The trend of “Big Data” has been growing rapidly in recent years. Online analytical processing (OLAP) is a type of information technology that is used to automatically analyze data and report on trends, patterns, and other important features. OLAP can be broken down into two categories: multidimensional and online cubes.
OLAP is frequently used for ad hoc reporting, and reports are typically created in a pivot or matrix layout. Finance, operations, sales, and marketing are among the departments that may benefit from OLAP. Budgets and forecasts are two examples of applications.
Multidimensional OLAP provides users with the ability to create complex queries which are executed by an underlying engine such as MDX or NETezza; while Online Cubes allow for the creation of pre-built queries without requiring any knowledge of complex formulas like those used in Multidimensional OLAP.
The benefits of using this type of software include the speed with which it operates because it does not require any data movement from the data warehouse and the fact that it has no limit on size. The downside to this type of software is that it can be hard to maintain due to its complexity.
OLAP cubes are used to analyze large data sets. A cube is an example of this type of analysis, where individual account receivable amounts for a business with due dates can be measured and broken down by date or another factor that corresponds with its dimensions in order to determine what was received when versus how much they owe out-of pocket.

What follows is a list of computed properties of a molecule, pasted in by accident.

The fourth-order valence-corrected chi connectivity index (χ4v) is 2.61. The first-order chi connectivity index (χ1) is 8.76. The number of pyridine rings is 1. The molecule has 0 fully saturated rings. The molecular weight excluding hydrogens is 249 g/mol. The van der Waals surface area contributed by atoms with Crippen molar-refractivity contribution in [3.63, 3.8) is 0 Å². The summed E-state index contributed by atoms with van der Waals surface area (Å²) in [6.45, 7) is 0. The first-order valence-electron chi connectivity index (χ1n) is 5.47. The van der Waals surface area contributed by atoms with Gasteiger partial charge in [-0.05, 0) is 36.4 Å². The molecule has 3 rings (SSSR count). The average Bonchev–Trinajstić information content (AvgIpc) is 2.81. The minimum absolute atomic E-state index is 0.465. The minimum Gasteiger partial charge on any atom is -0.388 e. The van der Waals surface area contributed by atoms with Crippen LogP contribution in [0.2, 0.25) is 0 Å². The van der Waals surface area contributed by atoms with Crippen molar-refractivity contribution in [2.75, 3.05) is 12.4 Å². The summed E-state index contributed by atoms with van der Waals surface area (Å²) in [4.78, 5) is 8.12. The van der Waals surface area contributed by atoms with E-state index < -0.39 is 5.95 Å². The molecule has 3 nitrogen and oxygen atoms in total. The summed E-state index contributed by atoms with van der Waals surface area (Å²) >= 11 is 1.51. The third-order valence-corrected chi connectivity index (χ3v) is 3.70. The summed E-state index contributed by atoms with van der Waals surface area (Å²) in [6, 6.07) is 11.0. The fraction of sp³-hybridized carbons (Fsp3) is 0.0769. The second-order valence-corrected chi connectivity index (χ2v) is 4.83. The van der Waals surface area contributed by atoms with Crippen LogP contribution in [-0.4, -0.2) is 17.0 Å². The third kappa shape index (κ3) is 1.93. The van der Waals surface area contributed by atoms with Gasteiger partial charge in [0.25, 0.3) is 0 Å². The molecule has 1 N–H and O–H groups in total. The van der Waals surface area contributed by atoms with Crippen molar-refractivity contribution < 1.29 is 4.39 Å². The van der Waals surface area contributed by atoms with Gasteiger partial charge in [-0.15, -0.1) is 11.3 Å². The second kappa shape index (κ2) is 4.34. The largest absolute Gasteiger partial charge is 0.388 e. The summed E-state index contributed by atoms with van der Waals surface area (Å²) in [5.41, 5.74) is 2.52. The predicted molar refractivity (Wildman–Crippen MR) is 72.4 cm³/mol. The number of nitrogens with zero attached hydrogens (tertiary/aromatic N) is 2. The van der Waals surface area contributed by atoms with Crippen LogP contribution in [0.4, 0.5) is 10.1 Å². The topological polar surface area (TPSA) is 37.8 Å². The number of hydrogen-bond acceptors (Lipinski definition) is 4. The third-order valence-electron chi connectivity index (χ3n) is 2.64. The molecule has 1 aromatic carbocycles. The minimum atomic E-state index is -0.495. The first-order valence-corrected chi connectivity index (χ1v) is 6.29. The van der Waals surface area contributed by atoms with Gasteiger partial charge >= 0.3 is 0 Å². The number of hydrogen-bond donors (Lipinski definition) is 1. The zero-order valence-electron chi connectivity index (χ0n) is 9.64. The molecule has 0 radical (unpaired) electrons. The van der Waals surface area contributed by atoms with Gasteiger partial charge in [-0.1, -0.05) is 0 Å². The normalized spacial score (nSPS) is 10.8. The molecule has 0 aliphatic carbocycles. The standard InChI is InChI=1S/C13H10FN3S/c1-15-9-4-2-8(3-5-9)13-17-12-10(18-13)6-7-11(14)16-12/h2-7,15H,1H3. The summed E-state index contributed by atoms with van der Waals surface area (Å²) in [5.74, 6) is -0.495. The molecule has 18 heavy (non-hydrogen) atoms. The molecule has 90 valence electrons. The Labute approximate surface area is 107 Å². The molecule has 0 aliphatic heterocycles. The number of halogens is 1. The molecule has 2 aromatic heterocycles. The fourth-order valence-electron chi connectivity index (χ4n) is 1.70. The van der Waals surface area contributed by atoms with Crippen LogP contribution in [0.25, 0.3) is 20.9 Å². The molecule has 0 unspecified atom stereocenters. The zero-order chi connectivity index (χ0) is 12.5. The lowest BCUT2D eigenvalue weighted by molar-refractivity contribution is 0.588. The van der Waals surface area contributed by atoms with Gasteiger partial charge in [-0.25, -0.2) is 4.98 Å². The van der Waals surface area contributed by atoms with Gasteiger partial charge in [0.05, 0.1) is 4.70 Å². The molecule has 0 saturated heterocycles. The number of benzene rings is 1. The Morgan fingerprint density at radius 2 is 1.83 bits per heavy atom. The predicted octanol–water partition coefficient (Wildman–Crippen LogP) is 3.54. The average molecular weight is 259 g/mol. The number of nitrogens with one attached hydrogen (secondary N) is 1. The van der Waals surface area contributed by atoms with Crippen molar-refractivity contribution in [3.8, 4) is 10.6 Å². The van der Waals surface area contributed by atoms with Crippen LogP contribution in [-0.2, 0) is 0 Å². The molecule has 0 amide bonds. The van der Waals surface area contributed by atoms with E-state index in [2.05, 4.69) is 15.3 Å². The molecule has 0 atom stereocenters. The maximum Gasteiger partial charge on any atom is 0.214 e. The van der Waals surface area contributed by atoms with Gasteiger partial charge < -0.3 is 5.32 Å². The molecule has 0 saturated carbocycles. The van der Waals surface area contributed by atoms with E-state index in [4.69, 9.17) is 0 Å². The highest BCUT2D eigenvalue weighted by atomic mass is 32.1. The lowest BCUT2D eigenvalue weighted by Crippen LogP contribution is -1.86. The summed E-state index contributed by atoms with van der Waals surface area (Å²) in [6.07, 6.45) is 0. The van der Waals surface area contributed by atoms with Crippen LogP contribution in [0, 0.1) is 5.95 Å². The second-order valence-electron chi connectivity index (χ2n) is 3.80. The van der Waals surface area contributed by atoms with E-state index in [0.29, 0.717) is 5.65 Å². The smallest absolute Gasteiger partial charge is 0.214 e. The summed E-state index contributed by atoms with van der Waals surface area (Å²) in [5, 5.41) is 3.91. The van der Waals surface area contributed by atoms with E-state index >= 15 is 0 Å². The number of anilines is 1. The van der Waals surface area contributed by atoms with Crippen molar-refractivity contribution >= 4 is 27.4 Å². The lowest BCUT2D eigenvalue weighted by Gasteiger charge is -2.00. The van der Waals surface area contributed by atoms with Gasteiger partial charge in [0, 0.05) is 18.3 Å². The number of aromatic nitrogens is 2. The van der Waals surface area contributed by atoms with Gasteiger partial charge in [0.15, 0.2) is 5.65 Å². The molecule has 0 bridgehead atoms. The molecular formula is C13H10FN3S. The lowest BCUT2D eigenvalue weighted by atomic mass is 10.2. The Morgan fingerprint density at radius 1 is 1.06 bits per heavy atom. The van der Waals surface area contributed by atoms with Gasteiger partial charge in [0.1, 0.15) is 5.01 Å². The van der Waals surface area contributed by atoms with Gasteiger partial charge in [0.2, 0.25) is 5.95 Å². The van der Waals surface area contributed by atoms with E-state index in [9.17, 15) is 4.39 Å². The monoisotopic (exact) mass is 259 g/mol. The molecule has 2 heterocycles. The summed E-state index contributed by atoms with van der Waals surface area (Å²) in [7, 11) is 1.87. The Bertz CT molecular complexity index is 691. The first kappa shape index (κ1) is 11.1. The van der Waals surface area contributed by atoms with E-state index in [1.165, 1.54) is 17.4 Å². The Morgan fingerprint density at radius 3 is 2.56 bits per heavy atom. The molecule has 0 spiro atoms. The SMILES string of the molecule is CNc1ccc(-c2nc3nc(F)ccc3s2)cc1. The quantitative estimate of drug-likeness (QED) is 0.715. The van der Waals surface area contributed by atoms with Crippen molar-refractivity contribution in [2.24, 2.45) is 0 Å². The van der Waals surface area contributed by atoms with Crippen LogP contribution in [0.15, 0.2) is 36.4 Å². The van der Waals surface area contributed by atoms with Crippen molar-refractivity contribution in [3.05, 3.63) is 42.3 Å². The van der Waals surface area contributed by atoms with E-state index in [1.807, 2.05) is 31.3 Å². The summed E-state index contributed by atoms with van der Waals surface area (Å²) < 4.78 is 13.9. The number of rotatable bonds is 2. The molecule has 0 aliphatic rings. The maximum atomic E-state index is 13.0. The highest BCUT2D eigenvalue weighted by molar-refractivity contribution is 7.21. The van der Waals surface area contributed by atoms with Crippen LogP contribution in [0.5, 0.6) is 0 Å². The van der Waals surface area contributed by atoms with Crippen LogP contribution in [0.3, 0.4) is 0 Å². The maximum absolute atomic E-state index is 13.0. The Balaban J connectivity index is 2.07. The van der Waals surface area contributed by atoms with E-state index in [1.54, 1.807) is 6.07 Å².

A certain characteristic about online analytical processing (OLAP) processes is the use/creation of tables derived from relational databases’ snowflake schema tables. This relates back directly into why some companies might want their financial metrics quantified using these tools – wanting greater accuracy than could otherwise be obtained through manual tallies alone; maybe there were mistakes made along the way, or perhaps the numbers are just too large to have one person tally them alone.
The data structures that are used in OLAP systems are based on multidimensional databases. OLAP databases are often smaller than data warehouses and faster to access. They also don’t require as much information about each record, which makes them perfect for business intelligence purposes where the detail is minimal but important
OLAP uses different types of queries depending on what you want it does with your data; whether it’s just looking at sales by month over time or understanding if customers who bought one product would buy another based on their behavior in this single transaction.
Regardless of whether a company decides on multidimensional OLAP or online cubes, they will have a more complete picture of the information by using this type of reporting technology.